After Hybrid Work, What Comes Next?

13 May 2022

From office to remote and hybrid, we’ve tried it all. So, what’s in store for the future of work? RSP Associate Director, Mark Wong thinks residential co-working could be the answer, alongside the rise of multi-use spaces across the nation.

Covid-19 could be the death of Singapore’s central business district as we know it.

The pandemic showed us the CBD needs more residential and leisure spaces, for the idea of using so much prime real estate in land-scarce Singapore for a single function – work – now seems ludicrous, what with hybrid arrangements that could see those offices used less than a third of the week.

Lockdowns also laid bare how susceptible to obsolesce single-use areas like the CBD can be, as supporting retail and commercial functions withered without foot traffic.

So if not a bustling place of business, what might a city centre look like? If all goes according to government plans, then: yet another of the nation’s many regional hubs-in-development, where home, work and social spaces are all located within 15-20 minutes of each other via walking or public transport.

For decades, Singapore worked to realise this concept by building leisure, healthcare, retail and business hubs closer to residential nodes. Offices have, for the most part, been the final frontier, as commuting across the small nation was not seen as exceptionally painful. Thus, the CBD retained its glamorous stranglehold on commerce. But that all changed with the pandemic.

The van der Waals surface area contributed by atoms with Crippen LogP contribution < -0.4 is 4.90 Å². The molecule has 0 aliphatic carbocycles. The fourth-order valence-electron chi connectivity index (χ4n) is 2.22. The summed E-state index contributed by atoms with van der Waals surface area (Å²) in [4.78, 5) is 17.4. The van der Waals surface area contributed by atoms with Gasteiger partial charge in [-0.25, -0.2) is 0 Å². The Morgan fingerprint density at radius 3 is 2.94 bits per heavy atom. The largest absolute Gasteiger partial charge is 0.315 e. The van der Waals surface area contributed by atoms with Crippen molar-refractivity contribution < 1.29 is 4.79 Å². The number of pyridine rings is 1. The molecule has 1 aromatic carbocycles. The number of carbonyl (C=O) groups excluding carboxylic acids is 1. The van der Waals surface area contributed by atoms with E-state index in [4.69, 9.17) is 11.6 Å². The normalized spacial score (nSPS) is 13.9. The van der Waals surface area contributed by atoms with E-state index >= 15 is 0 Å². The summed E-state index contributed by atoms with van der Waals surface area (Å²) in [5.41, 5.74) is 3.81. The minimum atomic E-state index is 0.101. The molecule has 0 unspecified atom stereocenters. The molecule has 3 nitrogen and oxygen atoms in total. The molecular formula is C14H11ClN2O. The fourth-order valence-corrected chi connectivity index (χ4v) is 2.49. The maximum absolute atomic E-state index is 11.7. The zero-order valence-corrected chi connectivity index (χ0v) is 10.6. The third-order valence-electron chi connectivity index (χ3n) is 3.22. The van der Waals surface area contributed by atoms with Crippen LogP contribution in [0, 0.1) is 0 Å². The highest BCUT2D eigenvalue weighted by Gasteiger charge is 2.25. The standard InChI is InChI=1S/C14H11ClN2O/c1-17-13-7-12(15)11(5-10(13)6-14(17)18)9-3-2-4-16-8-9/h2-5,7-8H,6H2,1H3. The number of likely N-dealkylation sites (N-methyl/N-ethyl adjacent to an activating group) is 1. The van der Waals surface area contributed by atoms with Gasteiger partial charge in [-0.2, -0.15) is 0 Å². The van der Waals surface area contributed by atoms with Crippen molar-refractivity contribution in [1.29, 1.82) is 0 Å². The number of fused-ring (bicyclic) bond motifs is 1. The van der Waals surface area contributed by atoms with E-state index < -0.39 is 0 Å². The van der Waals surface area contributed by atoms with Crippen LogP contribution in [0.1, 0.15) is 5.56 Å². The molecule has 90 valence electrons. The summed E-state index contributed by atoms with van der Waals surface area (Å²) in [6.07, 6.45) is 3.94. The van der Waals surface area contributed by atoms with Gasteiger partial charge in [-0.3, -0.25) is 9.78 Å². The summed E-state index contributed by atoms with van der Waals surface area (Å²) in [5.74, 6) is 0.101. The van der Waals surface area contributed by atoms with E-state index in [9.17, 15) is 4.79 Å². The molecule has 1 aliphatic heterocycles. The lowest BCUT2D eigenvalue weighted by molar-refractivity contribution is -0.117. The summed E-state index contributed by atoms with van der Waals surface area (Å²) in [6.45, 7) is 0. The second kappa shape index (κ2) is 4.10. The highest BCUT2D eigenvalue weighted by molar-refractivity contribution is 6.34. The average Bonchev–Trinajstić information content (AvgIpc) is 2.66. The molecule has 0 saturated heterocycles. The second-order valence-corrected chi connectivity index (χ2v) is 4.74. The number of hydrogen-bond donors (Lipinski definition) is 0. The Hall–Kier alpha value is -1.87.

Is hybrid work here to stay?

As more people enjoy the benefits of flexible work such as boosts in productivity, the pressure is on for companies to offer this as a permanent perk or risk losing talent to more flexible competitors. Even the civil service has declared hybrid work its new long-term norm.

Of course, there are challenges. Collaborative tasks – like those in the fields of architecture and engineering – mean in-person meetings typically accomplish more. The loss of office culture could weaken workplace relationships and the channels for help, knowledge and belonging they represent.

Not all firms can figure out guidelines to assess productivity and promotions when their staff operate out of the office. Some employers are still figuring out labour laws and income tax implications if their staff work across borders for extended periods. Some staff may not have conducive work environments at home. For many, remote work has resulted in longer hours.

And then there’s the fact that hybrid arrangements can very quickly be withdrawn, with leadership at big players like Apple, Netflix, Goldman Sachs and JP Morgan expecting staff to return to the office.

So are the majority of firms in Asia, who are planning for a full return now life is nearly back to normal. It’s easy to see why these companies are wary – in the last 20 years, early adopters of remote work like IBM, Bank of America, Yahoo and Reddit have found themselves rolling back these arrangements as bottom lines began to slump.

So, is hybrid work here to stay? The answer is: it’s complicated.